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China trade delegation samples Kodiak seafood

Posted: Friday, June 28, 2002

KODIAK (AP) -- Eleven seafood buyers from China visited Thursday to learn about Alaska seafood.

Members of the China Seafood Trade Delegation said the main selling point of Alaska salmon is the fact that it is ''wild and unpolluted.''

Alaska Seafood Marketing Institute marketing specialist Autumn Curry said that between Petersburg and Kodiak, the delegation saw just about every type of fish Alaska has to offer, including halibut, shrimp, crab, red snapper, starry flounder, salmon, geoduck and sea cucumbers.

''This is the first time ASMI has brought over the Chinese delegation,'' Curry said. ''It was two years in the making.''

Two years ago, ASMI applied for a Cochran Fellowship grant. The grant allots money to enhance trade and create goodwill between emerging markets and the United States.

''Our purpose is to educate these 11 Chinese seafood buyers as to how we process Alaska seafood, and to generate sales and connections with the buyers and our Alaska domestic suppliers,'' Curry said. ''On Monday we had one-on-one meetings in Seattle to establish contacts. A number of the buyers are looking for specific things. We were trying to match the buyer with the supplier and create some opportunities,'' she said.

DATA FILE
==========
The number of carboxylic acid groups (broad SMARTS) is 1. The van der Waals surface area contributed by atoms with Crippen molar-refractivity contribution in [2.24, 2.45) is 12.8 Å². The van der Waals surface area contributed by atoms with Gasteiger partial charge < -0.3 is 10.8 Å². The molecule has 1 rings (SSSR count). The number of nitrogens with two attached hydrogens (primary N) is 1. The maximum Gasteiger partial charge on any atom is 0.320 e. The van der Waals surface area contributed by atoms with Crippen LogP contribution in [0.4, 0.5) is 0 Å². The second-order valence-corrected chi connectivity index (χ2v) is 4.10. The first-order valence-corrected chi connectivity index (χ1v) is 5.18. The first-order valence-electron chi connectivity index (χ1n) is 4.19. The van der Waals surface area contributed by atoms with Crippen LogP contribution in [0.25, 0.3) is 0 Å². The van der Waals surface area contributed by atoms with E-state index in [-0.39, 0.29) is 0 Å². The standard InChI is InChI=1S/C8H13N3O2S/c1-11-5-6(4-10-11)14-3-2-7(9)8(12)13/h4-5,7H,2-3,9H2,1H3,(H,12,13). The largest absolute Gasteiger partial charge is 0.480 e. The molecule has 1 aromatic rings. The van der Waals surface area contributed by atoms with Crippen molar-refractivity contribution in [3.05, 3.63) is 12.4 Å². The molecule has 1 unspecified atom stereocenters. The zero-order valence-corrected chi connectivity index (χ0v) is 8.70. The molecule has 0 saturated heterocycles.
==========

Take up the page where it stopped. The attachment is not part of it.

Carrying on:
Joel Cho, a wholesaler and distributor for Hong Kong markets, said sashimi, or raw fish, has been the most typical use of salmon in Hong Kong. Pan-fried salmon is second.

''One of our goals is to introduce a more Western way of utilizing salmon, and see more restaurants offering salmon on their menus,'' he said.

Though the Asian economy is struggling, residents are willing to pay for good seafood, he said. Eighty percent of the Alaska seafood exported to Hong Kong is black cod and 20 percent a combination of other fish.

Hou Huo Xin, president of the New Continent Foods in Qingdao, China, said his company is the biggest seafood processor in China.

''Our major resource has been chum and pinks from Russian boats,'' Xin said. ''The year before last we bought chum from Alaska and last year we bought 500 tons of pinks from Alaska. The finished product is sold in Europe.''

He said that because of cheap labor in China, workers are able to do the delicate job of removing pinbones by hand. They create value-added product by hand, such as cutting the fish into custom weights as low as 1-2 grams.



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